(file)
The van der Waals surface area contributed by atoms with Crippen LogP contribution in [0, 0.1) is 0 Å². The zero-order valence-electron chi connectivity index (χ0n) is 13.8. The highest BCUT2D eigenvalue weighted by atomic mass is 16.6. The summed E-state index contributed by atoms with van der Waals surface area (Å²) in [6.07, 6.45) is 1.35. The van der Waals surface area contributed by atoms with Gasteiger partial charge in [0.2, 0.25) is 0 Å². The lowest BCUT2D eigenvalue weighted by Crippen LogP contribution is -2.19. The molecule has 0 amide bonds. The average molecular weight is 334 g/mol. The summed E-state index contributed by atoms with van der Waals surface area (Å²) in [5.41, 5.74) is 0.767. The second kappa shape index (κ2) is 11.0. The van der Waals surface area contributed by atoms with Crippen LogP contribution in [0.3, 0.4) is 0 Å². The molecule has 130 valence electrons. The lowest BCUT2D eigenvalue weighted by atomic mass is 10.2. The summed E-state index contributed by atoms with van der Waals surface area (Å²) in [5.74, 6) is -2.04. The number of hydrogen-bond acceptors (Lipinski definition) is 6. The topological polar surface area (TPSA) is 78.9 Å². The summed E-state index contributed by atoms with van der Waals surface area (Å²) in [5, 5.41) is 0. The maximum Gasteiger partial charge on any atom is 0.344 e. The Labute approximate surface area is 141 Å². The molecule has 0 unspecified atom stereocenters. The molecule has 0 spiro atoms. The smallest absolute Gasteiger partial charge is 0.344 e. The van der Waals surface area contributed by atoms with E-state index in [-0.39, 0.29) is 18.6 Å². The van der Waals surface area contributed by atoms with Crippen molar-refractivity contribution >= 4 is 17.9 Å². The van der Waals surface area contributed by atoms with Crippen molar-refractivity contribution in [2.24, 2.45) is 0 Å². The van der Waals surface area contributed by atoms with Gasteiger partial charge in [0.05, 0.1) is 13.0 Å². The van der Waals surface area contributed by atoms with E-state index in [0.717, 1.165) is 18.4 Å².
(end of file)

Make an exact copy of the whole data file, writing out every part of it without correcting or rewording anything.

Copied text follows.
The van der Waals surface area contributed by atoms with Crippen LogP contribution in [0, 0.1) is 0 Å². The zero-order valence-electron chi connectivity index (χ0n) is 13.8. The highest BCUT2D eigenvalue weighted by atomic mass is 16.6. The summed E-state index contributed by atoms with van der Waals surface area (Å²) in [6.07, 6.45) is 1.35. The van der Waals surface area contributed by atoms with Gasteiger partial charge in [0.2, 0.25) is 0 Å². The lowest BCUT2D eigenvalue weighted by Crippen LogP contribution is -2.19. The molecule has 0 amide bonds. The average molecular weight is 334 g/mol. The summed E-state index contributed by atoms with van der Waals surface area (Å²) in [5.41, 5.74) is 0.767. The second kappa shape index (κ2) is 11.0. The van der Waals surface area contributed by atoms with Crippen LogP contribution in [0.3, 0.4) is 0 Å². The molecule has 130 valence electrons. The lowest BCUT2D eigenvalue weighted by atomic mass is 10.2. The summed E-state index contributed by atoms with van der Waals surface area (Å²) in [5.74, 6) is -2.04. The number of hydrogen-bond acceptors (Lipinski definition) is 6. The topological polar surface area (TPSA) is 78.9 Å². The summed E-state index contributed by atoms with van der Waals surface area (Å²) in [5, 5.41) is 0. The maximum Gasteiger partial charge on any atom is 0.344 e. The Labute approximate surface area is 141 Å². The molecule has 0 unspecified atom stereocenters. The molecule has 0 spiro atoms. The smallest absolute Gasteiger partial charge is 0.344 e. The van der Waals surface area contributed by atoms with E-state index in [-0.39, 0.29) is 18.6 Å². The van der Waals surface area contributed by atoms with Crippen molar-refractivity contribution >= 4 is 17.9 Å². The van der Waals surface area contributed by atoms with Crippen molar-refractivity contribution in [2.24, 2.45) is 0 Å². The van der Waals surface area contributed by atoms with Gasteiger partial charge in [0.05, 0.1) is 13.0 Å². The van der Waals surface area contributed by atoms with E-state index in [0.717, 1.165) is 18.4 Å².